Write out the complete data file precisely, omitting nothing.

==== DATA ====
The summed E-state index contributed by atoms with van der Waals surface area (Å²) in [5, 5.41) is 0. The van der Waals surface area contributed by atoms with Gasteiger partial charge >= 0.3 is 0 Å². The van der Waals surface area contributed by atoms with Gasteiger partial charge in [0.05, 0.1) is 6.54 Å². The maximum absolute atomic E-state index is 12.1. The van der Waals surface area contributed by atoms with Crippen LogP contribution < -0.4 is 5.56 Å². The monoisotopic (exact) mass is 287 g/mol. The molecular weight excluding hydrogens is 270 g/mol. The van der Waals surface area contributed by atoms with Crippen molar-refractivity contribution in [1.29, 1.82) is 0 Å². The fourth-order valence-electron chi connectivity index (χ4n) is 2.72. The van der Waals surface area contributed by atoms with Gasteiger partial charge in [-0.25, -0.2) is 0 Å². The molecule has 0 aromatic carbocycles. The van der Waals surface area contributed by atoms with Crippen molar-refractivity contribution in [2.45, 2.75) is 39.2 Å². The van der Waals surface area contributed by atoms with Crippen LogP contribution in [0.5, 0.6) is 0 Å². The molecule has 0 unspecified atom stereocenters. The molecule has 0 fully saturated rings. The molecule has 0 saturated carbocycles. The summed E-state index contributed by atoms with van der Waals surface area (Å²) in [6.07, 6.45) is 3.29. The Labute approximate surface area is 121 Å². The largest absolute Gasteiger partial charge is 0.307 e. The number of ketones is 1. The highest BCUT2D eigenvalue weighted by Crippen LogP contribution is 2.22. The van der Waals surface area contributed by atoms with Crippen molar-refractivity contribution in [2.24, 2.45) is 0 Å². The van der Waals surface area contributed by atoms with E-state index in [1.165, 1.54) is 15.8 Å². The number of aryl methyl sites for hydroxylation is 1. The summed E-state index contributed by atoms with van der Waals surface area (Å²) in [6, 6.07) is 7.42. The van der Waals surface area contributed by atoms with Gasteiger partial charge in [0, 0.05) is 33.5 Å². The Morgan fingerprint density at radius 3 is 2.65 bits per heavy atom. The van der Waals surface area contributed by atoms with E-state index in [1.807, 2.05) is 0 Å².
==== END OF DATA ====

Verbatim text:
The summed E-state index contributed by atoms with van der Waals surface area (Å²) in [5, 5.41) is 0. The van der Waals surface area contributed by atoms with Gasteiger partial charge >= 0.3 is 0 Å². The van der Waals surface area contributed by atoms with Gasteiger partial charge in [0.05, 0.1) is 6.54 Å². The maximum absolute atomic E-state index is 12.1. The van der Waals surface area contributed by atoms with Crippen LogP contribution < -0.4 is 5.56 Å². The monoisotopic (exact) mass is 287 g/mol. The molecular weight excluding hydrogens is 270 g/mol. The van der Waals surface area contributed by atoms with Crippen molar-refractivity contribution in [1.29, 1.82) is 0 Å². The fourth-order valence-electron chi connectivity index (χ4n) is 2.72. The van der Waals surface area contributed by atoms with Gasteiger partial charge in [-0.25, -0.2) is 0 Å². The molecule has 0 aromatic carbocycles. The van der Waals surface area contributed by atoms with Crippen molar-refractivity contribution in [2.45, 2.75) is 39.2 Å². The van der Waals surface area contributed by atoms with Crippen LogP contribution in [0.5, 0.6) is 0 Å². The molecule has 0 unspecified atom stereocenters. The molecule has 0 fully saturated rings. The molecule has 0 saturated carbocycles. The summed E-state index contributed by atoms with van der Waals surface area (Å²) in [6.07, 6.45) is 3.29. The Labute approximate surface area is 121 Å². The largest absolute Gasteiger partial charge is 0.307 e. The number of ketones is 1. The highest BCUT2D eigenvalue weighted by Crippen LogP contribution is 2.22. The van der Waals surface area contributed by atoms with Crippen molar-refractivity contribution in [2.24, 2.45) is 0 Å². The van der Waals surface area contributed by atoms with E-state index in [1.165, 1.54) is 15.8 Å². The number of aryl methyl sites for hydroxylation is 1. The summed E-state index contributed by atoms with van der Waals surface area (Å²) in [6, 6.07) is 7.42. The van der Waals surface area contributed by atoms with Gasteiger partial charge in [0, 0.05) is 33.5 Å². The Morgan fingerprint density at radius 3 is 2.65 bits per heavy atom. The van der Waals surface area contributed by atoms with E-state index in [1.807, 2.05) is 0 Å².